Design for Wrapping Paper (Bagpipe Player) (1960)
About this artwork
This linocut design was made to be reproduced as wrapping paper. From the late 1950s, Bawden increasingly used linocuts instead of drawings in his graphic work. As a straightforward and cost-effective method of printing, Bawden found linocuts to be the most suitable way to make repeating patterns for wallpaper or wrapping paper as one printing block could produce many shapes. In this bold and distinctly Scottish design, the green checked lines reflect the tartan pattern on the piper’s kilt. Despite the simplification of the piper, he retains individuality and character.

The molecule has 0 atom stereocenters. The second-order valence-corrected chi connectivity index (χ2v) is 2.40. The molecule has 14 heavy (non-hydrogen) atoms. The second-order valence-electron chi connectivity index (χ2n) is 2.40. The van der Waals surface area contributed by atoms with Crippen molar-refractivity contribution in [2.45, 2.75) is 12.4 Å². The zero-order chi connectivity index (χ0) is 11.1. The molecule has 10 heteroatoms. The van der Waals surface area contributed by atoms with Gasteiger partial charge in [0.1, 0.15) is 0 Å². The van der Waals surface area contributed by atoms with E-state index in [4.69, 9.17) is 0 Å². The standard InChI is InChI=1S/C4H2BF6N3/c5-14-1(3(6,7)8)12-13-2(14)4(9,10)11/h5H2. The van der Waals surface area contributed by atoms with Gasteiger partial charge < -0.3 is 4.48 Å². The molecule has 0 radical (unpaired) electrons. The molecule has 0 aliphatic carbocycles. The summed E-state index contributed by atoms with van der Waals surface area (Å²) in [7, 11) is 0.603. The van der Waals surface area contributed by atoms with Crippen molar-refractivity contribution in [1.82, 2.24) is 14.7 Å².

Edward Bawden’s best-known works are his commissions produced for Curwen Press in Plaistow, London. These include posters for the London Underground and book illustrations. As a graphic designer and illustrator, linocuts were an important part of his work, however he was also a printmaker and painter of landscapes in watercolour, in addition to making pen and ink drawings. Bawden’s graphic designs have been praised for their simplification to the essence of the subject, their directness and humour. Bawden studied at the Design school of the Royal College of Art in London, where he was taught by Paul Nash and became friends with Eric Ravilious. He worked as an Official War Artist during the Second World War.